Success Story of Truth from Ruth: God’s Loyal Love Leads us Forward into Fulfillment.

Dear RumBloggers,

Today’s national news story is the death of Jack Layton.  My condolences to his family, friends, followers and colleagues. Canada has lost a leader.  A family has lost a lover and provider. (I have tweeted a few obituaries and a video from Rick Mercer Report.) When the hopelessness of loss hits any of us, we need hope found in God’s word.  I am posting this trusting that the thoughts will give you hope in your famine of faith.  Yesterday, I the biblical success story of hope and faith I shared in church was God’s redemption story woven through the loyal love found in the book of Ruth.  Trust that God is at work for your benefit even during our hopeless feelings and desperate times.  He is faithful to lead us with love into the life he plans!  Ruth displays that truth in a beautiful story.

A Sacred Short Story

I love the story in Ruth.  The story speaks for itself. That said, my sermon preparation always involves studying secondary sources and literary features of the text in order to grasp the message God intended in the text. This week I benefitted from study aids recommended by Terry Sanderson, Calvary Church. Thanks Terry.  Ruth reads like a Jane Austen novel: cultural practices, strong characters, rich dialogue, reversal of fortune, loyal love! In this one, Jesus is our hero! 🙂  Ruth reads like a Shakespeare’s Romeo and Juliet except in reverse.  In Romeo & Juliet, tribal conflict and tortured love result in tragic loss. In Ruth, God moves people from famine to feast by overcoming tribal difference, providing loyal love in family leading to a prosperous future including marriage, children and grateful praise to God.  The characters are strong and there is rich dialogue.  I recommended that you take 20 min to read the Bible book called Ruth. Enjoy the beautiful story of faith in 4 short chapters.  Here are some major lessons we see in the verses, themes and characters.

A Success Story of Faith

  • The light of loyalty in Ruth shines in contrast to the darkness of apostacy in Judges. That light points to Jesus!
  • God secures the redemption of desperate people in desperate times. His loyal love causes our loyal love!
  • God led this family from a famine into a feast through faith. Do you want Jesus to lead and feed you too?

God’s providential care in what we might call random events or happenstance:

Ruth 1:22. “And they came to Bethlehem at the beginning of barley harvest.” (Bethlehem means house of bread and they fled a famine of no bread).

Ruth 2:3 “…She happened to come to the part of the field belonging to Boaz, who was of the clan of Elimelech.” (The name Elimelech means “God is my King”.)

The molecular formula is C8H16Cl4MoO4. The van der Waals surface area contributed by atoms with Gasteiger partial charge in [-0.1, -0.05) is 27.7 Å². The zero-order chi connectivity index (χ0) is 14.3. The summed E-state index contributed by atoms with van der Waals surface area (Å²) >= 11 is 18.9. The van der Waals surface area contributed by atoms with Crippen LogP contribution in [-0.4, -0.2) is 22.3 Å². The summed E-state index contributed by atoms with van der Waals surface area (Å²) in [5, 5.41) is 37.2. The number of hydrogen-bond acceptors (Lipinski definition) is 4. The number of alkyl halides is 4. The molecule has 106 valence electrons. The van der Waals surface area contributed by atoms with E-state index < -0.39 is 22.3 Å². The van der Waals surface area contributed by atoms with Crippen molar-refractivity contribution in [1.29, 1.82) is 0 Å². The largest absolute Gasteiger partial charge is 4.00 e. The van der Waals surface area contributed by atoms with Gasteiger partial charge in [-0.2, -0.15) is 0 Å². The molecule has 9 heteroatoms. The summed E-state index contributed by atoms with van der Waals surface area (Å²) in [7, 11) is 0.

Ruth 4:22, “Obed fathered Jesse, and Jesse fathered David.”  (David would become the King of Israel and Jesus would be his descendent and become our King.)

The Characteristic of Loyal Love, Covenant Faithfulness, Kindness.

I tried to show that the characteristic of loyal love, shown by Ruth (the transliterated Hebrew verb sounds like HESED) paved the way for God’s redemptive plan and that theme finds fulfilment in the person and work of Jesus Christ who demonstrated loyal love to his Church.  Jesus is the greatest loyal lover of his people.  He is the Ultimate Ruth.  Trying to be loyal like Ruth is a noble moral goal, but we will fall short in our relationships due to our selfishness, but there is one who never fails to be loyal to us.  God promises never to leave us or forsake us (Deuteronomy 31:6)!  Ruth reminds me of God’s love for me, his Child.  Thank you Jesus, for loving me with perfect loyalty.

The Character of a Kinsman-Redeemer.

I tried to also show that the character of Boaz, who is in the role of ‘Kinsmen-Redeemer” (the transliterated Hebrew noun sound like is GOEL) chose to take up his responsibility to purchase the rights to marry, love and provide for Ruth and Naomi (Ruth’s mother in law).  This cultural practice was God’s gracious provision for socially and physically vulnerable and marginalized widows or divorcees.  It may sound like a patriarchal practice that is very offensive to us, but it was God’s gracious provision for (1) Ruth and Naomi, (2) Boaz, who had been alone and childless and (3) Elimelech the deceased patriarch, whose linage would end otherwise.  This role of “kinsmen-redeemer” points me to Jesus, the one who chose to redeem/buy us through the cross so we could be the Church, his bride, whom he loves and provides eternal life in the present, with all our spiritual blessings.  Jesus is our kinsman because he was God in the flesh, sharing our humanity yet without sinful nature or behaviour.  Trying to be like Boaz is a noble ambition, but we will fail in our relationships in trying to fulfill our responsibilities and obligations perfectly because of sin.  Thankfully, there is one who is greater than us and greater the Boaz at being a redeemer and provider: Jesus Christ.  I am so thankful that Jesus spread his cloak of love over me and chose to ‘married’ me.  Boaz reminds me of Jesus.  Jesus is the Ultimate Boaz.  Thank you, Jesus, for redeeming me.


I drew great inspiration from this story!  Please draw hope during hopeless circumstances from the providential care of God through the loyal love in Ruth’s success story.  I tried to share that hope, rooted in Christ on Sunday and in this post.  I hope that people feeling the loss of loved leaders will draw strength from a relationship with their Permanent Lover, Great King and Ultimate Redeemer, Jesus Christ.

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